There are ETFs based around Buffett’s idea of companies with a “moat”, referring businesses with a long-term sustainable competitive advantage that protects their market share and profit from rivals. 

“Rather than trying to work out which companies actually have a moat, however, there are two ETFs track an index of companies deemed to,” says Bailey.

The VanEck Vectors Morningstar Global Wide Moat ETF tracks the Morningstar Global Wide Moat Focus Index, for an ongoing charge of 0.52%. Year-to-date it has returned 8.29%

There is also the VanEck Vectors Morningstar US Wide Moat ETF, which tracks an index composed of US companies with strong moats and attractive valuations. It is slightly cheaper than the global version, charging 0.49%, and in the year to date has returned 13.7%.

One of the most popular is the Invesco Elwood Global Blockchain ETF, with the fund offering a mix of exposure to both companies involved directly in bitcoin and cryptocurrency mining and trading alongside more conventional companies deemed to be making use of blockchain technology.

Year-to-date it has returned 26.7%.

“But don’t let that turn your head,” says Tom Bailey, Interactive Investor’s ETF specialist, “this product is not for the faint hearted and should only every be a tiny amount of a balanced portfolio. It has an ongoing charge of 0.65%.

There is also another blockchain ETF, the First Trust Indxx Innovative Transaction & Process UCITS ETF, which has returned 8.9% in the year to date. It has an ongoing charge of 0.65%.

“This ETF is much less racy than the Invesco one due to not having any cryptocurrency pure plays. Instead, it tracks an index of companies that have made a ‘material investment’ in blockchain technology.”

Another hot sector from 2020 and into 2021 is video games, with worldwide PC gaming revenues totalling almost US$37bn last year, while the mobile gaming market generated an estimated revenue above US$77bn.

For anyone looking to get in on this growing and increasingly profitable industry, there are two ETF options, Bailey suggests, the VanEck Vector Video Gaming & eSports ETF and the Global X Video Games & Esports ETF.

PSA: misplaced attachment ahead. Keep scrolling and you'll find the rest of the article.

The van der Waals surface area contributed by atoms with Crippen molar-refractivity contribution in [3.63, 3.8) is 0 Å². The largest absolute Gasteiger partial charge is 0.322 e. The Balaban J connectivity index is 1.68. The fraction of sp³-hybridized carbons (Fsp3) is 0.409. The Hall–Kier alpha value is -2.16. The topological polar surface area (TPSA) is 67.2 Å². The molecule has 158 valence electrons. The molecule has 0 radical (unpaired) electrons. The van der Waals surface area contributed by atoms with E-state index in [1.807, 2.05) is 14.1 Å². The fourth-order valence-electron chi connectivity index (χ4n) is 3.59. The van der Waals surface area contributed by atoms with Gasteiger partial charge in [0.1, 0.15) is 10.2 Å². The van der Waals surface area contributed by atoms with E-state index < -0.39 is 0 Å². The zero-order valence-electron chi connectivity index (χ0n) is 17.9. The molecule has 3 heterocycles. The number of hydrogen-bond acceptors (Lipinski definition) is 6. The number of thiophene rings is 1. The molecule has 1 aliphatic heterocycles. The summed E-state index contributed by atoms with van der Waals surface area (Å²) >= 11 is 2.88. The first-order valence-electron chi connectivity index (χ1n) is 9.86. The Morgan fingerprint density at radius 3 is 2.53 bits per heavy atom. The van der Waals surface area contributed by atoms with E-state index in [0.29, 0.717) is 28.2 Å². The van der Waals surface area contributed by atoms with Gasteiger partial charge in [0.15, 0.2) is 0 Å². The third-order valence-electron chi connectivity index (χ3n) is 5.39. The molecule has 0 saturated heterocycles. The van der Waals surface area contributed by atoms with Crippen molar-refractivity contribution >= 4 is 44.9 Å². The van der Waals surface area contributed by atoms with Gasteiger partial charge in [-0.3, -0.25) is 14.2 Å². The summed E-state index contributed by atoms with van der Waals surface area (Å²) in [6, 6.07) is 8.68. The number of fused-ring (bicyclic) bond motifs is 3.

The VanEck ETF tracks the MVIS Global Video Gaming eSports Index, composed of 25 stocks, for 0.55%. Year-to-date it has returned -3.2%.

The Global X ETF tracks the Solactive Video Games & Esports V2 Index, composed of 40 stocks, costing 0.5%. Year-to-date it has returned -0.2%

An even bigger structural shift has been taking place in retail, as shoppers move from bricks-and-mortar retail to online shopping.

ETF investors have two choices to access this theme: the Global Online Retail ETF, which has an ongoing charge of 0.69% and builds it portfolio by giving each company in the index an initial weight according to its year-over-year quarterly revenue growth percentage.

“This means that companies with better revenue growth receive a greater weighting. As a result, the world’s largest e-commerce companies, such as Amazon, do not automatically have a huge weighting,” says Bailey.

“Instead, the top holdings are often lesser-known companies. For example, one of its biggest holdings currently is Poshmark, a second-hand market place.”

The ETF has lost 5.6% since its launch in April.

With China and some other emerging markets providing the backdrop for all sorts of digital innovation, some investors might like the sound of the EMQQ Emerging Makts Internet & Ecommerce ETF, one of the HANetf stable and which provides exposure to leading internet and ecommerce companies serving emerging markets.

“This ETF is a play on both the tech transformation of emerging markets and the expected growth of middle-class consumption in these countries,” says Bailey.

It has a charge of 0.8%. Year-to-date it has returned -6.9%.

Finally, with the price of timber, or lumber as it’s called in the US, soaring in recent month due to a surge in demand for houses and renovations, while bottlenecks hold back supply, some investors have started to look for ETFs to tap into this theme.

One way to play this theme has been the iShares Global Timber&Forestry ETF.For 0.65%, this ETF tracks the S&P Global Timber & Forestry Index, which is comprised of the 25 largest publicly traded companies engaged in the “ownership, management or the upstream supply chain of forests and timberlands”. Year to date it has returned 9.9%.